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When Henry Bolton was elected leader of UKIP a few months ago, it seemed like a stitch up. He was relatively unknown and Ann Marie Waters -- a strong critic of Islamization -- had a groundswell of support from the members. But since then, Bolton has come into his own, dumping his 3rd wife for a much younger woman, whom the mainstream media thinks is a nasty "racist."

In the circumstances, Bolton did the predictable thing for a UKIP leader and officially separated from his new girlfriend. But, this being 21st century Britcuckistan, just his mere association with a woman who tweeted that she didn't fancy Black men and thought Prince Harry's bride-to-be would 'taint" the Royal Family, was grounds enough to oust him from the UKIP leadership.

The driving force here is the party's National Execute Council (NEC), a select group of Party insiders whose main job is to steer the party perpetually in the wrong direction, while doing the opposite of what the grass roots members want.

Using the absurd excuse that Bolton had shown "unacceptable incompetence" merely because he was the subject of a few gutter press stories, the NEC yesterday  passed a motion of no confidence in Bolton, voting 14 votes to one, the one vote against being that of Bolton himself. In addition to this, most of the party's main spokesmen have now resigned from their positions.

The unanimity and speed with which these groups acted was designed to make it impossible for Bolton to continue on as leader and so force his resignation. 

But rather than following that script, Bolton has dug his heels in and refused to go, forcing the NEC to call a General Meeting of members to vote on the issue. 

Bolton is now banking on the rank-and-file members to save him. But he is also going on the offensive, saying that if they vote for him, he will have a mandate to change the members of the NEC and greatly reduce its power in the party.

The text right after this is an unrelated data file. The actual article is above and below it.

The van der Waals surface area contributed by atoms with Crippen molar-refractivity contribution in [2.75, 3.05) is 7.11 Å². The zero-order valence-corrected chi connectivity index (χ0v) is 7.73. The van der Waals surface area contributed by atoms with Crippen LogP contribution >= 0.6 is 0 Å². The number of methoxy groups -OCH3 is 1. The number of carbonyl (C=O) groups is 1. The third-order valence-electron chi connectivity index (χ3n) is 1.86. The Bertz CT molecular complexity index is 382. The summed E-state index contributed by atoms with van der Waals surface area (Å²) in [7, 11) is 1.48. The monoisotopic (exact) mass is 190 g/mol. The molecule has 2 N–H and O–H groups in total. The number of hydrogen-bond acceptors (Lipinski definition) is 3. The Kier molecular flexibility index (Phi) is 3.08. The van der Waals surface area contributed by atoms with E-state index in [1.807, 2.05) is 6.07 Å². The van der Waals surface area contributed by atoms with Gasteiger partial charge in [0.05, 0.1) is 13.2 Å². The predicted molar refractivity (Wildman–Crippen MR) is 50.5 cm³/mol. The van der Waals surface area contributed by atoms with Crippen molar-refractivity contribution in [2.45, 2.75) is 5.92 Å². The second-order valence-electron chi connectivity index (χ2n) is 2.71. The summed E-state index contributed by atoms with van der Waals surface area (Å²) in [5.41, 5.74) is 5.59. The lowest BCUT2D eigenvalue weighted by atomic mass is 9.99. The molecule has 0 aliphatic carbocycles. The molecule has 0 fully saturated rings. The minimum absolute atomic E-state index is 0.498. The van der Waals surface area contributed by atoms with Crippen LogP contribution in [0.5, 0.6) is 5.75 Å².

This is also what the former UKIP leader Nigel Farage clearly wants, having had many run-ins with the NEC during his time as leader. Now Farage has come out and thrown his considerable weight behind Bolton. 

Writing in the Daily Telegraph, Farage said:
"As one party spokesman after another resigns, I am reminded of the nightmare Jeremy Corbyn faced in 2016 when 21 members of his shadow cabinet resigned. Corbyn was written off by the press, but the rank and file membership saved him.

If Bolton has the courage and the vision to introduce a new constitution, and shows that he can be a strong spokesman for Britain leaving the single market, taking back its fisheries and restoring pride in the UK, he may well surprise all of his critics too."
There are three points to make here. First, Bolton and Farage are essentially civic nationalist cucks by Alt-Right standards, so even if the NEC are worse than them, none of this means very much, outside its entertainment value. 

Second, the NEC's main function is to restrict the populist impulses of the rank-and-file members of the party. As these impulses have at least the potential to push things in a more nationalist direction, anything that weakens the NEC is probably a good thing. 

Third, the move to get rid of Bolton is relying, to an absurd extent, on stretching the R-word beyond all sanity, with the NEC now saying that even if you kowtow to the PC shibboleths, as Bolton has done, you can still be cast out because a person you associated with is later shown to have said un-PC things. 

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